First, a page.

Friday, May 29, 2015

Turtles and Ducks

Turtles have an easily identified profile when they are in the water and emerge for air. It is more vertical than a frog coming up for air.

My wife and I were visiting ponds over the winter and in March, turtles started emerging from their long winter hibernation. There was still ice on the majority of this pond when I took the photo. Two other ponds within a mile of this one support similar populations of turtles.

What struck me is how well the turtles and ducks got along. Both seemed unconcerned by the presence of the other as demonstrated in this image. There are all kinds of turtles — coots, sliders, mud and painted turtles. I have yet to see a snapping turtle in one of these ponds.

Notice the turtle at the foot of this Canada Goose hauled out on a spatterdock rhizome. This also was in March. I was surprised to learn how early they come out of the mud.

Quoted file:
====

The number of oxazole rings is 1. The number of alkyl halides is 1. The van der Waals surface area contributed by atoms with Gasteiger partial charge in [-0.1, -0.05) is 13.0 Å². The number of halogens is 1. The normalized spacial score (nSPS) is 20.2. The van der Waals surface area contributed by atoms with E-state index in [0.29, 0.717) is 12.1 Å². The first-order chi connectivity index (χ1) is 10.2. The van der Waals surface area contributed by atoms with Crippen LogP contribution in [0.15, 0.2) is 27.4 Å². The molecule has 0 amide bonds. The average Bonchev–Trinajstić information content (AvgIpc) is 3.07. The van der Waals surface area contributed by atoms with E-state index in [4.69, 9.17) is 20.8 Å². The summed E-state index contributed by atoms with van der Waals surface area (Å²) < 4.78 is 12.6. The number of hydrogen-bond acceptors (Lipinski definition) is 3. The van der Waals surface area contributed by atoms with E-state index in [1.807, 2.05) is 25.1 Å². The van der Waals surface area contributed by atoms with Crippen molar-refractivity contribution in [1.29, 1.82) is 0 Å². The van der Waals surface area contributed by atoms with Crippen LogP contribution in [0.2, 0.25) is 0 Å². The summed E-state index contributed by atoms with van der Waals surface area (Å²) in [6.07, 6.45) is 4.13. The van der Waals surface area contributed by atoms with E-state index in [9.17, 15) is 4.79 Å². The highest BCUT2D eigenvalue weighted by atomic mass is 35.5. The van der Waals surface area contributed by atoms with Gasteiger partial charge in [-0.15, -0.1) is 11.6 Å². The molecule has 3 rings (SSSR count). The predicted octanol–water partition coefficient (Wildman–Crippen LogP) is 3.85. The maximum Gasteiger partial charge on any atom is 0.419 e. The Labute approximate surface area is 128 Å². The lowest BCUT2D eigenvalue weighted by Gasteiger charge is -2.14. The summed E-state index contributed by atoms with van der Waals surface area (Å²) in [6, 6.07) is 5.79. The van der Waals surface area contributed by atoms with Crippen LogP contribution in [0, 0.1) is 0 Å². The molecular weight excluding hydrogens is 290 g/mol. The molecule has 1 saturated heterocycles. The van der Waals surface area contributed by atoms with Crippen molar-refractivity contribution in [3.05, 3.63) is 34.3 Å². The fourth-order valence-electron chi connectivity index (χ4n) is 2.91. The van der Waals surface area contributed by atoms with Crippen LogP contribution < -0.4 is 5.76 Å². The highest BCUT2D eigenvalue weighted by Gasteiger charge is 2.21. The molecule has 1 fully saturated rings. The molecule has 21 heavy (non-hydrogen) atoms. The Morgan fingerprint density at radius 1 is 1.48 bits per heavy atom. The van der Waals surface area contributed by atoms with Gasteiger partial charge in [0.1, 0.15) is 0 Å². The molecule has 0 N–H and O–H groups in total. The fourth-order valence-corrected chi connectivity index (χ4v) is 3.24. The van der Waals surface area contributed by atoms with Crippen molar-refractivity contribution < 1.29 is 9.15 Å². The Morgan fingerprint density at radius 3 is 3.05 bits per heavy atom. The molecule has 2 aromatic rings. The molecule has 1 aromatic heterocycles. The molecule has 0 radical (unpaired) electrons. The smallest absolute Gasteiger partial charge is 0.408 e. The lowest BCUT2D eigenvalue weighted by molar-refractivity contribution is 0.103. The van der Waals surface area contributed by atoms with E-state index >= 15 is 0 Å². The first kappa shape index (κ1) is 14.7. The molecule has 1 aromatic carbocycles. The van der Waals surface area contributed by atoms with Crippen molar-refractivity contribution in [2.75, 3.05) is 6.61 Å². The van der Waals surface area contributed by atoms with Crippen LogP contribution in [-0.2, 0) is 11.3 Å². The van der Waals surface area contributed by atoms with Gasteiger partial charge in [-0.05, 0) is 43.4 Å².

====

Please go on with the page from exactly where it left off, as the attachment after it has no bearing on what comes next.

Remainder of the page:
There are five noses sticking up out of the duck weed in this image I took a few days ago, giving you some idea of how many I have been seeing lately.

I happened to see this Wood Duck preening the other morning between two turtles. The one on the right is as big as she is! It just surprises me that an amphibian and fowl appear to co-exist peacefully.

If you look closely, you will see a turtle head poked out in front of the duckling that is raised up out of the water. The mother duck is just to the right out of the picture, but was completely unconcerned by the close proximity of the turtle. I know snapping turtles will eat baby ducks as will snakes. I haven't seen either at this pond.

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